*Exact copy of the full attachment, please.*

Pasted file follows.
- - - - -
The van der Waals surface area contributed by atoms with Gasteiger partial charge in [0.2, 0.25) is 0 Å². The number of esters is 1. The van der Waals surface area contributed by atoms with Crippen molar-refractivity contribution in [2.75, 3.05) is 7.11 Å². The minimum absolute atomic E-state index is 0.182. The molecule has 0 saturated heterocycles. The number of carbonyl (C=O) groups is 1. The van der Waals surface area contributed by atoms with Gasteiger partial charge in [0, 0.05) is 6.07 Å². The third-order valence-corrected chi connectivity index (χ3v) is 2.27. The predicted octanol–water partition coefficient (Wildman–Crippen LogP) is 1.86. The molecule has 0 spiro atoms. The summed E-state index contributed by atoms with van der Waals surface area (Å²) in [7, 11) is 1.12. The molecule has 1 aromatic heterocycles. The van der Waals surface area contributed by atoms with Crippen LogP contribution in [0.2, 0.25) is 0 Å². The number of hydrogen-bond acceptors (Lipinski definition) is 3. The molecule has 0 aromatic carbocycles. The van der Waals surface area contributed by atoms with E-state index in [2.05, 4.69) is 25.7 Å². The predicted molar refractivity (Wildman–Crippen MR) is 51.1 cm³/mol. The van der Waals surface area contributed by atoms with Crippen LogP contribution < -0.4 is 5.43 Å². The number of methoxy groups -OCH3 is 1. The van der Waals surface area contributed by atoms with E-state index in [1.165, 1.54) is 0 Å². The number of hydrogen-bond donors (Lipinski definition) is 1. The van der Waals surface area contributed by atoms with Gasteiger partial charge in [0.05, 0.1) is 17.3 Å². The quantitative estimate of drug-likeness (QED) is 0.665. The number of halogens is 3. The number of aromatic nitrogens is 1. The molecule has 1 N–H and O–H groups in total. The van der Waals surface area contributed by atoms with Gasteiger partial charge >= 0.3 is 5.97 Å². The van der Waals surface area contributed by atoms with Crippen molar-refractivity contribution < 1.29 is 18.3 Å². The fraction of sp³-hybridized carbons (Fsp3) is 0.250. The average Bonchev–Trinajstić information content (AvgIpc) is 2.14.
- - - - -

The van der Waals surface area contributed by atoms with Gasteiger partial charge in [0.2, 0.25) is 0 Å². The number of esters is 1. The van der Waals surface area contributed by atoms with Crippen molar-refractivity contribution in [2.75, 3.05) is 7.11 Å². The minimum absolute atomic E-state index is 0.182. The molecule has 0 saturated heterocycles. The number of carbonyl (C=O) groups is 1. The van der Waals surface area contributed by atoms with Gasteiger partial charge in [0, 0.05) is 6.07 Å². The third-order valence-corrected chi connectivity index (χ3v) is 2.27. The predicted octanol–water partition coefficient (Wildman–Crippen LogP) is 1.86. The molecule has 0 spiro atoms. The summed E-state index contributed by atoms with van der Waals surface area (Å²) in [7, 11) is 1.12. The molecule has 1 aromatic heterocycles. The van der Waals surface area contributed by atoms with Crippen LogP contribution in [0.2, 0.25) is 0 Å². The number of hydrogen-bond acceptors (Lipinski definition) is 3. The molecule has 0 aromatic carbocycles. The van der Waals surface area contributed by atoms with E-state index in [2.05, 4.69) is 25.7 Å². The predicted molar refractivity (Wildman–Crippen MR) is 51.1 cm³/mol. The van der Waals surface area contributed by atoms with Crippen LogP contribution < -0.4 is 5.43 Å². The number of methoxy groups -OCH3 is 1. The van der Waals surface area contributed by atoms with E-state index in [1.165, 1.54) is 0 Å². The number of hydrogen-bond donors (Lipinski definition) is 1. The van der Waals surface area contributed by atoms with Gasteiger partial charge in [0.05, 0.1) is 17.3 Å². The quantitative estimate of drug-likeness (QED) is 0.665. The number of halogens is 3. The number of aromatic nitrogens is 1. The molecule has 1 N–H and O–H groups in total. The van der Waals surface area contributed by atoms with Gasteiger partial charge >= 0.3 is 5.97 Å². The van der Waals surface area contributed by atoms with Crippen molar-refractivity contribution < 1.29 is 18.3 Å². The fraction of sp³-hybridized carbons (Fsp3) is 0.250. The average Bonchev–Trinajstić information content (AvgIpc) is 2.14.